Understanding Assault Offences

There are different types of assault offences, with varying degrees of seriousness. According to The Law Handbook, each category of assault offence attracts its own penalty, depending on the seriousness of the offence. We look at the major categories of assault, the definitions and associated penalties.

Common Assault

Common assault is defined under s61 of the Crimes Act (NSW) as being any act that involves “touching another person without his or her consent” or “putting another person in fear for his or her immediate physical safety”. Therefore this type of assault can be said to have occurred without physical contact.

The penalty for common assault can be 12 months to two years imprisonment, and/or a fine.

Assault Occasioning Actual Bodily Harm

This type of assault is more serious than common assault. Assault occasioning actual bodily harm can be said to occur where the assault results in some sort of injury. Actual bodily harm does not have to be permanent or grievous, but it usually needs to be something more than a trifling injury, for example, a cut, sprain, or a fracture.

According to s59 of the Crimes Act (NSW), the term of imprisonment for this type of assault can be as much as five years. There may also be a fine imposed.

Assault/Resist Police

This type of assault is considered to be serious as it involves resisting and/or assaulting police officers. The act can include harassment, intimidation, or some other sort of assault.

The maximum term of imprisonment for this type of assault is five years, or seven years in cases of bodily harm. If the act occurs during a “public disorder”, the maximum term of imprisonment is also seven years.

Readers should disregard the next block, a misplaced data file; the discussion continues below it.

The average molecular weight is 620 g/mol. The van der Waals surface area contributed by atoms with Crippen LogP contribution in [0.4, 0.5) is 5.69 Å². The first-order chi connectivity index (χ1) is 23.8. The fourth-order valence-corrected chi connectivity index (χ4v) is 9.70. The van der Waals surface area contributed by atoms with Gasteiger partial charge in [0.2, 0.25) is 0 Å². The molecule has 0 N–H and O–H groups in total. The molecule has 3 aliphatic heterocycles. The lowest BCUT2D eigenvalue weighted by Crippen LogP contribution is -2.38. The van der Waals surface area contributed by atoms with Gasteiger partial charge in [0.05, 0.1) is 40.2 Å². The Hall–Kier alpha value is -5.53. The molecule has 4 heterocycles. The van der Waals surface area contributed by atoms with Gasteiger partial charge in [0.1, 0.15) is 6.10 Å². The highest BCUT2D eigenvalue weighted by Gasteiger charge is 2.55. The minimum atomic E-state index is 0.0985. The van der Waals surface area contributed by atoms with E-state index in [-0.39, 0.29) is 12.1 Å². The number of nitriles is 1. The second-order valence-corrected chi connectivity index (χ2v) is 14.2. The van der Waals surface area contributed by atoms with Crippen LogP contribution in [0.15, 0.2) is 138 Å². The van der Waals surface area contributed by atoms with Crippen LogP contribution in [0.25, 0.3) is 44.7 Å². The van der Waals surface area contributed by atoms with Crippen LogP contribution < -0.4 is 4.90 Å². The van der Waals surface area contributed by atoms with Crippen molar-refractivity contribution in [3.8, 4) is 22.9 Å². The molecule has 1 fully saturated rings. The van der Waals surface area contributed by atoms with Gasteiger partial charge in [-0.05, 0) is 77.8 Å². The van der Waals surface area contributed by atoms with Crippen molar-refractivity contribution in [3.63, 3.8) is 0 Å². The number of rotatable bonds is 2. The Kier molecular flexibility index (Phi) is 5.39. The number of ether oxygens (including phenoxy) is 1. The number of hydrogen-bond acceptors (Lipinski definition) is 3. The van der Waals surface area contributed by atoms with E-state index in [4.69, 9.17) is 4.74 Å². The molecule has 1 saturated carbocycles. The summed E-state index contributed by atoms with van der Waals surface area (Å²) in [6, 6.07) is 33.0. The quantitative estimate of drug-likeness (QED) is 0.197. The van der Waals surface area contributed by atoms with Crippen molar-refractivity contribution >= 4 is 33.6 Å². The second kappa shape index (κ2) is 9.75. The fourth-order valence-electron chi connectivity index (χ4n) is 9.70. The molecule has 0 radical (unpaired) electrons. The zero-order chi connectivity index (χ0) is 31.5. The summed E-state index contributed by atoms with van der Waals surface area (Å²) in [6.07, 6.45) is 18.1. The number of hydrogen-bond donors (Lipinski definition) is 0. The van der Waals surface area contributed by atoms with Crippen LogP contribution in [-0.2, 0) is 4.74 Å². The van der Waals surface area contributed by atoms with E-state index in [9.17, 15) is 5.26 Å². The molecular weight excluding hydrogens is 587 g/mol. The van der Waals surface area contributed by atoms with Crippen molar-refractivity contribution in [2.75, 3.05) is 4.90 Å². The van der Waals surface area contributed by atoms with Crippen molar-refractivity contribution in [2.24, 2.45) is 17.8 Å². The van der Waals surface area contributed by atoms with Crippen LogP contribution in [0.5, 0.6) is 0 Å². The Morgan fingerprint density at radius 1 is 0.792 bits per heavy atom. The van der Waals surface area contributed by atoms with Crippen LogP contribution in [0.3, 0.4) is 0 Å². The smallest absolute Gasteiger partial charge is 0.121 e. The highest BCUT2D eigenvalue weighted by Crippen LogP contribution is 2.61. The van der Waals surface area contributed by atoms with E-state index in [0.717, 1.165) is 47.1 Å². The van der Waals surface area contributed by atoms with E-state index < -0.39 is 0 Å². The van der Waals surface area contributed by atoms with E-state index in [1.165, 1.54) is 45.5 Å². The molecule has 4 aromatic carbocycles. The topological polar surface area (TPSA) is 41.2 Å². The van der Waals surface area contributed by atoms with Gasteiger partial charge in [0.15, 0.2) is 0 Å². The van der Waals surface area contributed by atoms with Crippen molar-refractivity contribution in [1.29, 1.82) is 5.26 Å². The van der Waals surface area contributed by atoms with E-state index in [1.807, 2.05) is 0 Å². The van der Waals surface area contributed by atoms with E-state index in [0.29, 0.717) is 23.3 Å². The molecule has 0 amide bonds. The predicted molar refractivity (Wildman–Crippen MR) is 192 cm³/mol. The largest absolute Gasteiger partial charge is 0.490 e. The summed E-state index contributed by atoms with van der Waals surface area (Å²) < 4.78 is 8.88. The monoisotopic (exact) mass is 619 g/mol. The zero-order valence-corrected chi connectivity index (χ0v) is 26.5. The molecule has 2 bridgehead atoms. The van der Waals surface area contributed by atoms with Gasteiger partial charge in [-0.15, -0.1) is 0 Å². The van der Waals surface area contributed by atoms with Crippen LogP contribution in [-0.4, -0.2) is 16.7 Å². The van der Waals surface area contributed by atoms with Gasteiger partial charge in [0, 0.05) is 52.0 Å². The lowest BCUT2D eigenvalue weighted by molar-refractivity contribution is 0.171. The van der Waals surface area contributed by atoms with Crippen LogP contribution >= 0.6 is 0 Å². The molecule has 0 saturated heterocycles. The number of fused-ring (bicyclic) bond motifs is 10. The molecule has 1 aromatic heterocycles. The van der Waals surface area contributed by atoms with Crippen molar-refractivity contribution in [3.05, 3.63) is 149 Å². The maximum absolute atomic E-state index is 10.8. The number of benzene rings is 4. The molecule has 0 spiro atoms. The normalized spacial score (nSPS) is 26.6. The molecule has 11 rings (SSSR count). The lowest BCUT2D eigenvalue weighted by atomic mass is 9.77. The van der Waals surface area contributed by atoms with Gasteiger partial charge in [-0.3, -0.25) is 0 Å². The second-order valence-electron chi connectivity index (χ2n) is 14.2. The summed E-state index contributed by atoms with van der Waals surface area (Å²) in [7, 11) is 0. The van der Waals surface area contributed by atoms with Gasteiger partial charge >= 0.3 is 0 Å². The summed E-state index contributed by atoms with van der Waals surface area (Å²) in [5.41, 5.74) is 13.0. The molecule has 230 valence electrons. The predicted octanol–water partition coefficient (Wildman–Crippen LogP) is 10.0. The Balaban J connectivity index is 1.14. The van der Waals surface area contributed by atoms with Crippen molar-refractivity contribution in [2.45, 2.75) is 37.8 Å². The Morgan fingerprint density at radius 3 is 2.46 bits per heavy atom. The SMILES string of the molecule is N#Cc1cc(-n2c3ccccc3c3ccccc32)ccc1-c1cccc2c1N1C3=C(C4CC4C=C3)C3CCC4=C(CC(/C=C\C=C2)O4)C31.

Recklessly Cause Grievous Bodily Harm/Reckless Wounding

This is a very serious type of assault, which can attract a prison term of seven years up to a maximum of 14 years. Generally, to be charged with this you’ll need to have inflicted grievous bodily harm to another person. A reckless act needs to be more than carelessness, but it’s less than intentional. Generally, you need to have known, or should have known, that the act could result in the harm caused.

Cause Grievous Bodily Harm with Intent / Wounding with Intent

This type of assault is more serious than recklessly causing grievous bodily harm or recklessly wounding. Generally, to be charged with this you’ll need to have had a clear intention to cause the harm to another person, and the prosecution needs to prove this intent beyond reasonable doubt. The maximum penalty is 25 years imprisonment.

Defences

There are a number of defences to assault, including self-defence, duress, and necessity. Self-defence means you need to have believed the action was required to defend yourself or another person, or if it was necessary to protect property in some way. However, the act must have been reasonable or proportionate to the threat.

Duress is a defence that can be raised if you were forced to commit the act due to threat of serious harm or death. Necessity is another similar defence that can be raised if you had to perform the act to protect yourself (or another) against serious harm or death.

What to do if You’ve Been Charged

Legal Aid NSW recommends that you seek professional advice if you’ve received a Court Attendance Notice. It’s a good idea to contact a criminal lawyer as soon as possible, as soon as you know you’ve been charged, or even before you’re formally charged.

A criminal lawyer can give you invaluable advice on exploring the different options that may be available to you. You can get help with possible defences, and strategies, that might reduce the charge, or even result in a withdrawal of the charge that has been laid against you.

If you are facing assault charges in NSW, contact Sydney Criminal Lawyers for expert advice and representation. You can visit their website via the following link: https://www.sydneycriminallawyers.com.au/criminal/offences/assault/.

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